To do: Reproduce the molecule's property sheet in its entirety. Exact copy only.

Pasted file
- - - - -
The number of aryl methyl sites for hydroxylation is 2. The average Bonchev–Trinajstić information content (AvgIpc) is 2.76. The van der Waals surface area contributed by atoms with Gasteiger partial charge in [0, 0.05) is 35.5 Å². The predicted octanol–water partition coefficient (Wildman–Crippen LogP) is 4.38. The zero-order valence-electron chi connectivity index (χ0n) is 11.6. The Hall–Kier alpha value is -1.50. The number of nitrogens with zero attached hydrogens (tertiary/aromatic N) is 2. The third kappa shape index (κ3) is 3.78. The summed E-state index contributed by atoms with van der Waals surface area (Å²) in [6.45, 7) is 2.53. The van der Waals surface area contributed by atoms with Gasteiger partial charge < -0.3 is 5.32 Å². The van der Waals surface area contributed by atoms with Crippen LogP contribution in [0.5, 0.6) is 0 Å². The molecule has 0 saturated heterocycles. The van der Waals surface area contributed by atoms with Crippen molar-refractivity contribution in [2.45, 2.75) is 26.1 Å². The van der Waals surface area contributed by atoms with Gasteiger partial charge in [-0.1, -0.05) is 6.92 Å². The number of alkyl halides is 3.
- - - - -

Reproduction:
The number of aryl methyl sites for hydroxylation is 2. The average Bonchev–Trinajstić information content (AvgIpc) is 2.76. The van der Waals surface area contributed by atoms with Gasteiger partial charge in [0, 0.05) is 35.5 Å². The predicted octanol–water partition coefficient (Wildman–Crippen LogP) is 4.38. The zero-order valence-electron chi connectivity index (χ0n) is 11.6. The Hall–Kier alpha value is -1.50. The number of nitrogens with zero attached hydrogens (tertiary/aromatic N) is 2. The third kappa shape index (κ3) is 3.78. The summed E-state index contributed by atoms with van der Waals surface area (Å²) in [6.45, 7) is 2.53. The van der Waals surface area contributed by atoms with Gasteiger partial charge < -0.3 is 5.32 Å². The van der Waals surface area contributed by atoms with Crippen LogP contribution in [0.5, 0.6) is 0 Å². The molecule has 0 saturated heterocycles. The van der Waals surface area contributed by atoms with Crippen molar-refractivity contribution in [2.45, 2.75) is 26.1 Å². The van der Waals surface area contributed by atoms with Gasteiger partial charge in [-0.1, -0.05) is 6.92 Å². The number of alkyl halides is 3.